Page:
Bring Purcell to life – Edexcel GCSE

If you are like me then you are probably looking for ideas to bring the new set works to life. It isn’t good enough to just listen to them, they need to be studied, unpacked and ultimately brought to life.

I got to thinking about how good the Purcell Music for A While piece is for teaching so many different things. This blog will give you some ideas about how you can not only bring this piece to life but also teach the students valuable skills and concepts.

Here is what I feel these two, or maybe three lessons will teach the students:

  1. Melodic dictation skills
  2. Recognising key signatures – major vs. minor
  3. What a sequence looks & sounds like
  4. Musical Problem solving & Team work
  5. Intervals
  6. Creating a ground bass
  7. Reading Bass Clef

As you most likely know the Purcell piece starts with a Ground Bass – the heart of the piece and a great place to start. So I decided to write out each note of that ground bass and also a treble clef and a bass clef. This gave me 26 pieces of paper, 24 notes and 2 clefs. These pieces of paper were then given to my year 10 class who were split in to groups of mixed ability.

Lesson 1 Stages

1.1 Each group was asked to look at the notes and work out what they are. They were then asked to start to think about which clef they needed for this task. I obviously didn’t tell them that it was a ground bass piece or even mention the piece, I just gave them the notes and got them thinking. Some struggled with this, but the rich conversations and discussions that went on in each group were excellent. They quickly worked out that it was the bass clef, and this process will depend on how quickly they pick up on the notes they have and the likely starting note. Not every group got it, but, the process is key, the discussion is key. I was amazed listening in to their discussions about the possible keys and how it was unlikely to be a key with an Esharp in and so it is possibly the bass clef.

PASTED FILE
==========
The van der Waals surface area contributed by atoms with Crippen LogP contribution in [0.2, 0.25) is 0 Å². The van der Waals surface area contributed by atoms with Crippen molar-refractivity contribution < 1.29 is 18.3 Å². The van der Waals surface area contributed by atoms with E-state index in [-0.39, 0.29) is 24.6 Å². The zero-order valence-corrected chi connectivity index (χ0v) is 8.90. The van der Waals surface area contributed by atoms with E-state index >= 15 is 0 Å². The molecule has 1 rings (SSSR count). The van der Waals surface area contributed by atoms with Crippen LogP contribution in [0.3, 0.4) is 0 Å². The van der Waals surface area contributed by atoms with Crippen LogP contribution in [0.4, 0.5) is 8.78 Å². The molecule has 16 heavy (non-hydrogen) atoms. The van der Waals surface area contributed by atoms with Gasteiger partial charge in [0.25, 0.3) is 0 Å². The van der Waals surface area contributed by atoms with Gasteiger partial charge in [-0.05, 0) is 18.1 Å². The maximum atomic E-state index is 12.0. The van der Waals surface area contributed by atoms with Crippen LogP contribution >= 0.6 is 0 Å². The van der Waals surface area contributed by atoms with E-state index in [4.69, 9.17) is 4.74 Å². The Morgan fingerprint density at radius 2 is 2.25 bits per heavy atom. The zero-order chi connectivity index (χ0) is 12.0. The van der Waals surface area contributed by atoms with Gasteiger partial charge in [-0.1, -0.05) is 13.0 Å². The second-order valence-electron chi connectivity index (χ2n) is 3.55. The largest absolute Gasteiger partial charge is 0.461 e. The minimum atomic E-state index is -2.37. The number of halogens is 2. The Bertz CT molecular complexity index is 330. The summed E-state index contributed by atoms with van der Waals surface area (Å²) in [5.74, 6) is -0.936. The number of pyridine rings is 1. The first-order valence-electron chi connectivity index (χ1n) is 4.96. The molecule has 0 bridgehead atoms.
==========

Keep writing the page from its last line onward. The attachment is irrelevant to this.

1.2 “Now you know it is the bass clef can you work out any patterns”. This is almost impossible in some ways, but again, the discussion process is the key thing here. They started to put notes in to groups, look at patterns etc. Some produced scales, others broken chord patterns. It was great to watch and I kept going round to the groups asking them about why they had chosen a specific patten.

1.3 Play them the first 8 notes and ask them the tonality is. Hopefully they will identify it as minor. The next task for them is to then start to work out what minor key it is. This is fun to watch and again I was amazed by the conversations. They were almost arguing the case for different minor keys – “no it can’t be D minor, as we don’t have a B flat”. I let this go on for a little while and then I started to give them some thoughts.